[16] Intriguingly, the official translation omits this section about BRI “We will use the BRI as a major foundation of its new foreign policy to create, with others, a new platform of international cooperation” (我们要以共建 “一带一路” 为重点,同各方一道打造国际合作新平台).

Featured Image: China Vice-President Xi Jinping stands during a trade agreement ceremony between the two countries at Dublin Castle in Dublin, Ireland February 19, 2012. (Reuters/David Moir)

Deep Dive: The Second Belt and Road Forum 

By Tuan N. Pham

China just concluded the Second Belt and Road Forum (BaRF) in Beijing 25-27 April. The theme was “Belt and Road Cooperation, Shaping a Brighter Shared Future.” The forum aimed to bring greater and improved cooperation under the ambitious and expansive Belt and Road Initiative (BRI) consisting of 126 countries and 29 organizations that have signed cooperation agreements with China, and generated a total trade volume of $6 trillion to date. 36 foreign leaders attended this year’s forum – up from 29 two years ago. However, notably absent were the heads of state or government from Washington, Tokyo, Seoul, Canberra, New Delhi, London, Paris and Berlin.

In the keynote speech, Chinese President Xi Jinping pledged to recalibrate the global infrastructure program and enhance transparency to ensure the financial sustainability of the many BRI projects and respond to the growing chorus of international criticism that they burden and exploit developing countries with onerous debt. The content and manner of the conciliatory speech marks an acute departure from past confident tones to promote and advance the program, and perhaps a tacit acknowledgement that his signature initiative lost ground and momentum in 2018 both abroad and at home, requiring a reset (BRI 2.0). What were the key takeaways, what has changed since the inaugural BaRF in 2017, and more importantly, what’s next for Washington?   

Key Points of Xi’s Speech

 Xi began his speech with a line from a classical Chinese poem – “spring and autumn are lovely seasons in which friends get together to climb up mountains and write poems” and an old Chinese proverb – “plants with strong roots grow well, and efforts with the right focus will ensure success.” Xi then proceeded to assure the audience and the broader international community with familiar BRI themes that were pervasive throughout Beijing-controlled media before, during, and after the forum, “we need to be guided by the principle of extensive consultation, joint contribution, and shared benefits; seek open, green, and clean cooperation; and pursue high standard cooperation to improve people’s lives and promote sustainable development.” Xi next promised structural reforms – similar to those discussed in the ongoing U.S.-China trade talks – “to expand market access for foreign investment in more areas; intensify efforts to enhance international cooperation in intellectual property protection; increase the import of goods and services on an even larger scale; more effectively engage in international macro-economic policy coordination; and work harder to ensure the implementation of opening-up related policies.”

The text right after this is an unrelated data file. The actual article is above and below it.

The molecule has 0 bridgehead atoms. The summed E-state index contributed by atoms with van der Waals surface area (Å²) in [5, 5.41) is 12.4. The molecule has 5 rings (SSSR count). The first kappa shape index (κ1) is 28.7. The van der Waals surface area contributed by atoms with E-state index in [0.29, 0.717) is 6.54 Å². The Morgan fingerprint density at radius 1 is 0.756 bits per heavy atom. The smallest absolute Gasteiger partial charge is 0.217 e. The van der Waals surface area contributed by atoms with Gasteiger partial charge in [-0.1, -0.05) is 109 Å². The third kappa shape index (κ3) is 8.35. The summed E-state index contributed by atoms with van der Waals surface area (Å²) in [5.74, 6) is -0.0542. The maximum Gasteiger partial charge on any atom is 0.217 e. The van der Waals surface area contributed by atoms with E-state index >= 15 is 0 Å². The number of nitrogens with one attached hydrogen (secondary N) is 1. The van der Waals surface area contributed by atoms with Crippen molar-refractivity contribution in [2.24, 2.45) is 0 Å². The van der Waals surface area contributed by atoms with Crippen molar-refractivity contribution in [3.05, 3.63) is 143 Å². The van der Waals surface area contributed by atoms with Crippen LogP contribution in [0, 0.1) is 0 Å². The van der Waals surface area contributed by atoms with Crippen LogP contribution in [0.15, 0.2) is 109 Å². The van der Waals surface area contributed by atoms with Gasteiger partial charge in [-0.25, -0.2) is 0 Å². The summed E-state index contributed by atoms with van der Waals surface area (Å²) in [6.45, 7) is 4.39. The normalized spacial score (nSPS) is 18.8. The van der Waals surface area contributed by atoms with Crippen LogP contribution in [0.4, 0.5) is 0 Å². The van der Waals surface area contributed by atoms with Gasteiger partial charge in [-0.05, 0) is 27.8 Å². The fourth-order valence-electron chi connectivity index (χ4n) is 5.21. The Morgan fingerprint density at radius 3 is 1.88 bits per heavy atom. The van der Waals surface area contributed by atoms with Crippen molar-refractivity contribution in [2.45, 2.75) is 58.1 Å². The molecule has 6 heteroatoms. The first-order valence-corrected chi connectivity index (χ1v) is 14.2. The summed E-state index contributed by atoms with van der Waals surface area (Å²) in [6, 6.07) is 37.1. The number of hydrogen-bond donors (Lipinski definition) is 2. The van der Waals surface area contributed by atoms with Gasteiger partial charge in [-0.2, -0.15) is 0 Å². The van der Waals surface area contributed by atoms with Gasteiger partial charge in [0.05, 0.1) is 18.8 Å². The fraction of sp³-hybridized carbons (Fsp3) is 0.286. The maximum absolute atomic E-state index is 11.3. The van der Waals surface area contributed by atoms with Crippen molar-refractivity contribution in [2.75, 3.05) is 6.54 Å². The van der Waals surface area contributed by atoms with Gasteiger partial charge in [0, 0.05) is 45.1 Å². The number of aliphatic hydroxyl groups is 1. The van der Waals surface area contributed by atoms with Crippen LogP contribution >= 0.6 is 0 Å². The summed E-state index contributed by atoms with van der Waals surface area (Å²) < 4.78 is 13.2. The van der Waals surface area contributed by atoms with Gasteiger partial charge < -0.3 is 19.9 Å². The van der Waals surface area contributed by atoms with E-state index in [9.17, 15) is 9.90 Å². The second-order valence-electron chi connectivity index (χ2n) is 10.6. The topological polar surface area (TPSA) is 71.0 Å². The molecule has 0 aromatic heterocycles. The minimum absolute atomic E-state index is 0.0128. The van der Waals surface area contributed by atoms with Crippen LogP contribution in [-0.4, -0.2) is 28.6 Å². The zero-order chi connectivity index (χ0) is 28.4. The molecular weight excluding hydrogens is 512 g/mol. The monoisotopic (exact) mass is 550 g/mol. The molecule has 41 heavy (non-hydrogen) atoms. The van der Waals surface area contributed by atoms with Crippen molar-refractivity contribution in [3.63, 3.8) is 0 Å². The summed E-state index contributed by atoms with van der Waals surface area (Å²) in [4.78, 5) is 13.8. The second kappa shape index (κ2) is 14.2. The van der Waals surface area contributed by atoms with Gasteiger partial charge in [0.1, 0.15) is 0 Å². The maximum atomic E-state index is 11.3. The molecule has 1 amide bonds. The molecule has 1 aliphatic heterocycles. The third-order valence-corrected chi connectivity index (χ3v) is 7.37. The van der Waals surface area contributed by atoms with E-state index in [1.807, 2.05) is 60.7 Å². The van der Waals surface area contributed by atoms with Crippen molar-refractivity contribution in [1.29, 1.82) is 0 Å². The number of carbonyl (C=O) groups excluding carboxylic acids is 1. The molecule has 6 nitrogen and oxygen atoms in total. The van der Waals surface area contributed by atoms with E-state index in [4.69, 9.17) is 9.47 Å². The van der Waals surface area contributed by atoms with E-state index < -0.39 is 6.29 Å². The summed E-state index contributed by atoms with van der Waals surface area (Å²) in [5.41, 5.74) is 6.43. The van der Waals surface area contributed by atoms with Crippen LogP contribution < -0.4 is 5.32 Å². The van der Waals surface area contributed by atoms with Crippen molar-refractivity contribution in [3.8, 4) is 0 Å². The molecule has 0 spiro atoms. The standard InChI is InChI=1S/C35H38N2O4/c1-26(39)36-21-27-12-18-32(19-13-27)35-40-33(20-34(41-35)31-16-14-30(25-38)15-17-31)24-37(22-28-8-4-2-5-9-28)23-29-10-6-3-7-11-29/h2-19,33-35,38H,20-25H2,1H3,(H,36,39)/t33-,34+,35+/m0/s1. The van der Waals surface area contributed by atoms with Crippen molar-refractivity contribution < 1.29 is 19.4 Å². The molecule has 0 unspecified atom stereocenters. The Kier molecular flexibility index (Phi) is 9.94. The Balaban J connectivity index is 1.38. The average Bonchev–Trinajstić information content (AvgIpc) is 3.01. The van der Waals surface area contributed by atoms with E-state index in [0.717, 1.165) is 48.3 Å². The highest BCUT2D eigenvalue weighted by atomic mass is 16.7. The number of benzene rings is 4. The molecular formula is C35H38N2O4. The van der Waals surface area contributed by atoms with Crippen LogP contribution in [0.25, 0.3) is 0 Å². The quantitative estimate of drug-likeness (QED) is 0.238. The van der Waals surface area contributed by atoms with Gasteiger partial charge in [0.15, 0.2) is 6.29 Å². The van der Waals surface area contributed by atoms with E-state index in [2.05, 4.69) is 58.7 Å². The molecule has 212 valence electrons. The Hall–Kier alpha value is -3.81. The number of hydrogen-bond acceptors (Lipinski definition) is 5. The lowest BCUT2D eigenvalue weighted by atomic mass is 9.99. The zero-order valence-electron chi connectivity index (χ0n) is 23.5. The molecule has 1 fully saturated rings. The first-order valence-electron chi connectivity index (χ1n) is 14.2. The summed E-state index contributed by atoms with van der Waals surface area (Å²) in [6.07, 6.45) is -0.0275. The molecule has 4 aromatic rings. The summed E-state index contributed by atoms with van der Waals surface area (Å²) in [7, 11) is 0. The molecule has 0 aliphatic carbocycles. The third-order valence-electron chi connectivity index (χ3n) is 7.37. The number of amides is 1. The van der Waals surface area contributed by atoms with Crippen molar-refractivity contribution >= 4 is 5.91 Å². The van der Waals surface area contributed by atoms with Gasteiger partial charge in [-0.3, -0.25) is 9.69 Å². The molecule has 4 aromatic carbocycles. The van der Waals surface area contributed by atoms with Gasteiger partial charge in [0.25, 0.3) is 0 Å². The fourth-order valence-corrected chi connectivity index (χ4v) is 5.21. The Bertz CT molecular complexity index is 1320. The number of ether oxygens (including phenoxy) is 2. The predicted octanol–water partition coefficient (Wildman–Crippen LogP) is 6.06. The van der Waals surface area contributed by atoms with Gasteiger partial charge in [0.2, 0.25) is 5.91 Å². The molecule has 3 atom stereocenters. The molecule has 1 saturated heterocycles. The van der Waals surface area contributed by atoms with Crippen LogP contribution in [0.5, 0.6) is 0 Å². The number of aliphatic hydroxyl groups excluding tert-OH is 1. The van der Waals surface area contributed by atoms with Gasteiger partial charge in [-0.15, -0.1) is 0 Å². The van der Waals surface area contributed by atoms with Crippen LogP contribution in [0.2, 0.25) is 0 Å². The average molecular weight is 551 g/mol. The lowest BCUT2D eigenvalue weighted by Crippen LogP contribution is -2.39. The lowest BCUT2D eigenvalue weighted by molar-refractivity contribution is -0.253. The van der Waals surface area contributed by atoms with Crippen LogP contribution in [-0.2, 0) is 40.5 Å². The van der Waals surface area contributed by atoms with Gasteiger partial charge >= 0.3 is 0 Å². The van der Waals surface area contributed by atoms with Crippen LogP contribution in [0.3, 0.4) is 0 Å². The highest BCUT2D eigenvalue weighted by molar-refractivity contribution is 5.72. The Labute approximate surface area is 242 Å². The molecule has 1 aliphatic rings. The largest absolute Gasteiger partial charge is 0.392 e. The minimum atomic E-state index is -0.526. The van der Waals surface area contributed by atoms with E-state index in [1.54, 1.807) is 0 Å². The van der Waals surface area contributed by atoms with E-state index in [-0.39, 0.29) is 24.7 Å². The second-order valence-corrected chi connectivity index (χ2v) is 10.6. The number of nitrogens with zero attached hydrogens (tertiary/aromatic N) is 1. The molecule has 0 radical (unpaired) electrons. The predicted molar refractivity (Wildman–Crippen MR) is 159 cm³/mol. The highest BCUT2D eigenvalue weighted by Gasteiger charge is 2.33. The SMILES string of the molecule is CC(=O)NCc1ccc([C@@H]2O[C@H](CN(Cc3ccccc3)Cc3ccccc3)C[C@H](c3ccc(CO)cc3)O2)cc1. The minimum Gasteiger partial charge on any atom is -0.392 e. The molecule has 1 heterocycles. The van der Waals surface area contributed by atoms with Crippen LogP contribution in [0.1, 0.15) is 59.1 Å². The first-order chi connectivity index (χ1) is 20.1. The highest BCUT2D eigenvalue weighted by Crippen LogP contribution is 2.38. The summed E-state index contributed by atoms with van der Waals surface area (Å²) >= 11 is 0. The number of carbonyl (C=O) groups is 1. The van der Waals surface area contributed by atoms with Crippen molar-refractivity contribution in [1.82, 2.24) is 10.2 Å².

Xi concluded his remarks with another Chinese adage “honoring a promise carries the weight of gold”while making commitments to “implement multilateral and bilateral economic and trade agreements reached with other countries; strengthen the building of a government based on the rule of law and good faith; put in place a binding mechanism for honoring international agreements; revise extant Chinese laws and regulations to expand the opening-up of the country; overhaul and abolish unjustified regulations, subsidies, and practices that impede fair competition and distort the market; treat all enterprises and business entities equally; and finally foster an enabling business environment based on market forces and governed by law.” All in all, Xi’s 2019 speech was a sharp contrast from his triumphalist speech during the inaugural BaRF two years ago.

International Monetary Fund Managing Director Christine Lagarde welcomed the shift in Chinese rhetoric, telling the forum after Xi’s speech that the initiative could “benefit from increased transparency, open procurement with competitive bidding, and better risk assessment in project selection” while cautioning that the infrastructure program “should only go where it is needed and where the debt it generates can be sustained.” 

Behind the rhetoric was a laundry list of deliverables to demonstrate commitment to BRI 2.0 and stem the growing skepticism of BRI’s benevolence and benefits. The list includes 283 initiatives proposed or launched by Beijing – bilateral and multilateral agreements signed during or immediately before the BaRF, multilateral cooperation mechanisms under the BRI framework, investment projects and project lists, financing projects, and projects by local authorities and enterprises (supposedly $64 billion worth of deals).